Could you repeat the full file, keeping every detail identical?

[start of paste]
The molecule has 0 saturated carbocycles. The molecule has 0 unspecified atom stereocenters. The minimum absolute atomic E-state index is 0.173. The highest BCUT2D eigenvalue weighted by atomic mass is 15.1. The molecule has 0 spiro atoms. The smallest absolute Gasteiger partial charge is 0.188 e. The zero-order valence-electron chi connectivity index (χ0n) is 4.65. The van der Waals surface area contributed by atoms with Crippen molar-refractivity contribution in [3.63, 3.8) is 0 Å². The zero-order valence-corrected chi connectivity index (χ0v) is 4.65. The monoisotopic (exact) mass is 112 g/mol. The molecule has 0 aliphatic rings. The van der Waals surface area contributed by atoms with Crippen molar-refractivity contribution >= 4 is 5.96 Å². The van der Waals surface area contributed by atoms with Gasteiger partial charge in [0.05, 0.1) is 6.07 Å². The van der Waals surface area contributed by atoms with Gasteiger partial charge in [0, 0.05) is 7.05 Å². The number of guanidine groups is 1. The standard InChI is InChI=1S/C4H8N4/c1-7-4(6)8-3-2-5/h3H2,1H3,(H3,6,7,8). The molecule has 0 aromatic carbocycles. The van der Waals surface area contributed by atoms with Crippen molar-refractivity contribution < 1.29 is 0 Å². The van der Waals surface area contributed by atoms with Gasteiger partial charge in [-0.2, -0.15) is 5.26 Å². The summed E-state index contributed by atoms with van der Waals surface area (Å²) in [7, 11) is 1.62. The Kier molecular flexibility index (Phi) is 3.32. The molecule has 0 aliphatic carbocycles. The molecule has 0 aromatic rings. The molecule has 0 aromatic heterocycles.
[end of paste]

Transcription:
The molecule has 0 saturated carbocycles. The molecule has 0 unspecified atom stereocenters. The minimum absolute atomic E-state index is 0.173. The highest BCUT2D eigenvalue weighted by atomic mass is 15.1. The molecule has 0 spiro atoms. The smallest absolute Gasteiger partial charge is 0.188 e. The zero-order valence-electron chi connectivity index (χ0n) is 4.65. The van der Waals surface area contributed by atoms with Crippen molar-refractivity contribution in [3.63, 3.8) is 0 Å². The zero-order valence-corrected chi connectivity index (χ0v) is 4.65. The monoisotopic (exact) mass is 112 g/mol. The molecule has 0 aliphatic rings. The van der Waals surface area contributed by atoms with Crippen molar-refractivity contribution >= 4 is 5.96 Å². The van der Waals surface area contributed by atoms with Gasteiger partial charge in [0.05, 0.1) is 6.07 Å². The van der Waals surface area contributed by atoms with Gasteiger partial charge in [0, 0.05) is 7.05 Å². The number of guanidine groups is 1. The standard InChI is InChI=1S/C4H8N4/c1-7-4(6)8-3-2-5/h3H2,1H3,(H3,6,7,8). The molecule has 0 aromatic carbocycles. The van der Waals surface area contributed by atoms with Crippen molar-refractivity contribution < 1.29 is 0 Å². The van der Waals surface area contributed by atoms with Gasteiger partial charge in [-0.2, -0.15) is 5.26 Å². The summed E-state index contributed by atoms with van der Waals surface area (Å²) in [7, 11) is 1.62. The Kier molecular flexibility index (Phi) is 3.32. The molecule has 0 aliphatic carbocycles. The molecule has 0 aromatic rings. The molecule has 0 aromatic heterocycles.